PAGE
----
Sprint cycling star Kaarle McCulloch can count on one hand the races she has left until she hits the track at the Tokyo Olympic Games.
And it will be worth the wait, she insists, with the Australians poised to hit back hard in 2020 after a frustrating Games in Rio that saw them finish 13th on the cycling medal tally with one silver medal and one bronze.
It was a fatigued McCulloch (NSW) that was in action at the national titles in Brisbane over the weekend, where she was upset in the sprint final by Victorian Caitlin Ward. That was a fairytale result on its own, with Ward the first woman not named Anna or Kerrie Meares, Steph Morton or McCulloch to win it in the past 20 years.
But McCulloch has learned not to sweat the small setbacks. She lost in the semi-finals last year before going on to win gold at the Commonwealth Games and returned to this year's titles fresh off a brilliant UCI Track World Championships in Poland, where she combined with Morton for victory in the team sprint.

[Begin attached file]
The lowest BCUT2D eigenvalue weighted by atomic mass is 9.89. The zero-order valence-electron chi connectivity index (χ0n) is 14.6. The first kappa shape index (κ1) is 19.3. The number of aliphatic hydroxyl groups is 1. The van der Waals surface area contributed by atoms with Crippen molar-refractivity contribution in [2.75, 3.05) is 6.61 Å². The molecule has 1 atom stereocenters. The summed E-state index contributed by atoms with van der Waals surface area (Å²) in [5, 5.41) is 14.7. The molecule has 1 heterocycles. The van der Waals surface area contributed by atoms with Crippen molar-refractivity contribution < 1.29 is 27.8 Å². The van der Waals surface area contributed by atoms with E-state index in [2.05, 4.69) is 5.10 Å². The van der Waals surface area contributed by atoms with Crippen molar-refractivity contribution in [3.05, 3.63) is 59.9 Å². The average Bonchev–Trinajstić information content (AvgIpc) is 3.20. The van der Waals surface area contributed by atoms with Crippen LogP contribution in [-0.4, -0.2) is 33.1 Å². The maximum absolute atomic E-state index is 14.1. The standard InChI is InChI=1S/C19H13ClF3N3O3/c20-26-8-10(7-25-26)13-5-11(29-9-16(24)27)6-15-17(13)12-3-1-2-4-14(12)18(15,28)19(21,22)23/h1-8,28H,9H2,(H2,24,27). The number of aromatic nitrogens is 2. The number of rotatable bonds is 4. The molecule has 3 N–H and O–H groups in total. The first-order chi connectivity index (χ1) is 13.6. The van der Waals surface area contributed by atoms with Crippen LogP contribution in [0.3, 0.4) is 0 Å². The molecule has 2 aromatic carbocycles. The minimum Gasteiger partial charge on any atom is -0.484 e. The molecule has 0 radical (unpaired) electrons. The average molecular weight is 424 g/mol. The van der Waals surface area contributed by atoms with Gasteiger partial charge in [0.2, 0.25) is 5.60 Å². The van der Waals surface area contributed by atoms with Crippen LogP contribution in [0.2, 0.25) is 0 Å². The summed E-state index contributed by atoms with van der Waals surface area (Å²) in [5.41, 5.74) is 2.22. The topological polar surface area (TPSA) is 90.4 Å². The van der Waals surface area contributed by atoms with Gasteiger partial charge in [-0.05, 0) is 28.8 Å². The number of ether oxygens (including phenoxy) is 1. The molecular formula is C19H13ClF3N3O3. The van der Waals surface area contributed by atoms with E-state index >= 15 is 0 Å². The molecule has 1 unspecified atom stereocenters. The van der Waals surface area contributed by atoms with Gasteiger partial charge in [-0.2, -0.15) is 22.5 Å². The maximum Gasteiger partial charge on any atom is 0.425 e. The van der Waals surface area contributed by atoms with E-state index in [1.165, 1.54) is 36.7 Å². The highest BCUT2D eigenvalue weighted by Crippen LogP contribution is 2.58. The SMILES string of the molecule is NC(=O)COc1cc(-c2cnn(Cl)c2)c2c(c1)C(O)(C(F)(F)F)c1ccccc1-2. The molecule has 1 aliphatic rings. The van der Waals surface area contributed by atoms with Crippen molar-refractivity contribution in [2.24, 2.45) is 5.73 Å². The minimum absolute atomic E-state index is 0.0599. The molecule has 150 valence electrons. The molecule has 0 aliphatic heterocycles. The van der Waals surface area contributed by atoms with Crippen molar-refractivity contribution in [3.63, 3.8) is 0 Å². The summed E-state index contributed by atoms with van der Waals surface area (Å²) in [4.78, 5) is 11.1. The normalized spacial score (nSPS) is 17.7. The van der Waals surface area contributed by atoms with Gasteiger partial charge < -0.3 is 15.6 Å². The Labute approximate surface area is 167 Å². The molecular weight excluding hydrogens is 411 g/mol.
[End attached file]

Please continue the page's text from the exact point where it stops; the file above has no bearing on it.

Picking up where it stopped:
They will be among the favourites for gold in Tokyo, while the pair are also aiming at individual success. With the Games now hurtling towards competitors at top speed, she knows every race from this point must count.
"I realised I have five races until the Tokyo Olympics. Im pretty buggered (at nationals) because I havent done a lot of training. I wanted to come here with some clear objectives, tactically," McCulloch said.
"There are only five more opportunities under a bit of pressure with people expecting you to win. And you get to see whether you can execute under that pressure.
"The Olympics is the highest pressure you can go to … the whole world is watching you. Ive been to two now, one as a reserve and one racing, so to come to a nationals very underdone, it feels very similar."
McCulloch said she received some criticism at the same event last year before surging to victory in the Commonwealth Games. She continues to trust in the process and refuses to shift her gaze from the big picture, which is the top of a podium in Tokyo.
"I always go out to win. But as Ive gotten a bit older and more mature, Ive realised that crossing the line first isnt always everything. Sometimes crossing the line second but executing something you need to or have been working on, thats very rewarding," she said.
"At last years nationals I copped a bit in the commentary because I did lose a couple of races. I was trying to execute something I wanted to do at the Commonwealth Games … I did that and I won. Thats the most important thing.
"When you are successful, there is always the expectation Read More – Source